In my mind’s eye, the first game of the season at Anfield conjures images of sun-baked streets, the Sandon car park packed to overflowing and chippy queues spilling out onto pavements. Not this season though. Instead, on Friday 9th August, L4 was warm, wet and muggy as it greeted the Champions of Europe and their adoring followers. In many ways this was an unfamiliar start to a campaign.

There was even a new object of pilgrimage too. Added to the old haunts – the Shankly statue – the food-bank collections, the myriad pubs and fan-zones and the fanzine sellers dotted around the stadium was a giant mural of Trent Alexander-Arnold – an ordinary kid from Liverpool, whose dream came true.

Scores of people made their way along Anfield Road to Sybil Road, where they would find a row of terraced houses basking in their new found fame. To their right, on the opposite side of the road, the great Georgian town houses, a symbol of the area’s affluent past stared on in green-eyed jealousy.

For all the wealth and power of those ghosts of Liverpool’s past, they would never have felt the passion and adulation experienced by this working class lad from West Derby and his team mates. One-by-one they queued to have their picture taken in front of his image. In the rain, Kids younger than Trent and perhaps dreaming that they one day will adorn a wall, or be idolised by generations, posed in front of the painting. Maybe, they dreamed of scoring in front of the Kop and feeling its power rattle their bones.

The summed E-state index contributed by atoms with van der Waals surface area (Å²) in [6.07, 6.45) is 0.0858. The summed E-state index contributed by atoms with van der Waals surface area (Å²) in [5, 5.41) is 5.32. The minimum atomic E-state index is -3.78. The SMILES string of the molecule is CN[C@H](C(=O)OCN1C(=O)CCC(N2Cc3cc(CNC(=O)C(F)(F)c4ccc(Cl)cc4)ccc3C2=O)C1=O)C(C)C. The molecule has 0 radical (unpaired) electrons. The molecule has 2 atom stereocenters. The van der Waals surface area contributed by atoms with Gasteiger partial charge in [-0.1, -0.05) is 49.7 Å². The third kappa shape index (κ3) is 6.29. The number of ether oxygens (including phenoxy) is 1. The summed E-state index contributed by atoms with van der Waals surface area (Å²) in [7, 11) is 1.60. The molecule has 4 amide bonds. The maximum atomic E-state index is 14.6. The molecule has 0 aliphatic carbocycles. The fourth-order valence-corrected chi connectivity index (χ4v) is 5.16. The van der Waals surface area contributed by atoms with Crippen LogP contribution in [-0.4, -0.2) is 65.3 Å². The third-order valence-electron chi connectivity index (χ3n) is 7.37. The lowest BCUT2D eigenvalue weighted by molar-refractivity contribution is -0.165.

That’s the point of the mural, isn’t it. To inspire, to reach out and say ‘there’s a chance for you too. If you work hard and sacrifice like me.’ Maybe. But there’s no harm in dreams anyway. We know. At Liverpool, perhaps more than anywhere else, we know that.

The rich merchants of Anfield Road have gone, it’s our place now. That’s because we’ve dreamt of glory for each other, and then fought to make those dreams a reality. Just like Trent, Jamie and Stevie and all the others who have graced our history, have dreamed.

So, all around me were the old familiar places juxtaposed with the new and the unusual. And, the game itself turned out to be a mirror of all of that.

There was the old swagger we enjoyed last term and evident in the first half against Norwich, accompanied by the never-satisfied few who bemoan every miss-step and proceed to hound their favourite whipping boys throughout the game, irrespective of the quality of the performance.

For example, the sight of Origi being dispossessed shortly after Norwich had scored their meaningless consolation was greeted by one inexplicable shout from a fella near me.

‘Get him off, he’s shit!’

It was greeted with tuts and expressions of disbelief, but it still jarred. Another guy had shouted to Henderson to “get off and stay off,” at half-time. This is a phenomena almost as old as Anfield itself. For all our famed support and never give up mentality, we have always been ‘blessed’ with such absolute idiots.

Jack Balmer, Liverpool’s bald-headed striker of the 1930s and 40s, who hailed from the same district of West Derby that gave rise to young Trent, was often on the receiving end of abuse from supporters. Bob Paisely once wrote about how his treatment at the hands of some fans had hurt the player, who had scored 98 goals in 289 appearances for the club.